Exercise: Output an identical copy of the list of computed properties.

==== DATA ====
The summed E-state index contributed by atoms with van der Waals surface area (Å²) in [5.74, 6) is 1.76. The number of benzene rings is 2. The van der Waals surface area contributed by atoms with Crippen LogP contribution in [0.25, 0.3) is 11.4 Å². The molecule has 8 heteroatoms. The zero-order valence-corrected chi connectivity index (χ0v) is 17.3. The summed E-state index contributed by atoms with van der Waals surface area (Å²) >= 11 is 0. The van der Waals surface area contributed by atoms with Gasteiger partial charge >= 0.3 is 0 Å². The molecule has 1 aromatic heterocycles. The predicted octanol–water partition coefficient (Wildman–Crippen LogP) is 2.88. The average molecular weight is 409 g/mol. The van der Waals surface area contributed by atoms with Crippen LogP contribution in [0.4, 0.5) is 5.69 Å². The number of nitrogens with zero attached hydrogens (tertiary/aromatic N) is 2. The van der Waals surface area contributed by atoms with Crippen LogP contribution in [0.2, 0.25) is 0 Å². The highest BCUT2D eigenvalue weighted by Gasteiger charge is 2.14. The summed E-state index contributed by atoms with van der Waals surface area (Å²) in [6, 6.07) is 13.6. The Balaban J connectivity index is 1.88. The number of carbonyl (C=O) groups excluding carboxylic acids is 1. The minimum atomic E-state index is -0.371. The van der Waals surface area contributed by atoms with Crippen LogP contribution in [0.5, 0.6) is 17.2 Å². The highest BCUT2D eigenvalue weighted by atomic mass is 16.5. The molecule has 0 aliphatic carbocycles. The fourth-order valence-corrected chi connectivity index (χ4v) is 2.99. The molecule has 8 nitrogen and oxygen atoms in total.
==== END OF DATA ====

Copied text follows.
The summed E-state index contributed by atoms with van der Waals surface area (Å²) in [5.74, 6) is 1.76. The number of benzene rings is 2. The van der Waals surface area contributed by atoms with Crippen LogP contribution in [0.25, 0.3) is 11.4 Å². The molecule has 8 heteroatoms. The zero-order valence-corrected chi connectivity index (χ0v) is 17.3. The summed E-state index contributed by atoms with van der Waals surface area (Å²) >= 11 is 0. The van der Waals surface area contributed by atoms with Gasteiger partial charge >= 0.3 is 0 Å². The molecule has 1 aromatic heterocycles. The predicted octanol–water partition coefficient (Wildman–Crippen LogP) is 2.88. The average molecular weight is 409 g/mol. The van der Waals surface area contributed by atoms with Crippen LogP contribution in [0.4, 0.5) is 5.69 Å². The number of nitrogens with zero attached hydrogens (tertiary/aromatic N) is 2. The van der Waals surface area contributed by atoms with Crippen LogP contribution in [0.2, 0.25) is 0 Å². The highest BCUT2D eigenvalue weighted by Gasteiger charge is 2.14. The summed E-state index contributed by atoms with van der Waals surface area (Å²) in [6, 6.07) is 13.6. The Balaban J connectivity index is 1.88. The number of carbonyl (C=O) groups excluding carboxylic acids is 1. The minimum atomic E-state index is -0.371. The van der Waals surface area contributed by atoms with Crippen LogP contribution in [0.5, 0.6) is 17.2 Å². The highest BCUT2D eigenvalue weighted by atomic mass is 16.5. The molecule has 0 aliphatic carbocycles. The fourth-order valence-corrected chi connectivity index (χ4v) is 2.99. The molecule has 8 nitrogen and oxygen atoms in total.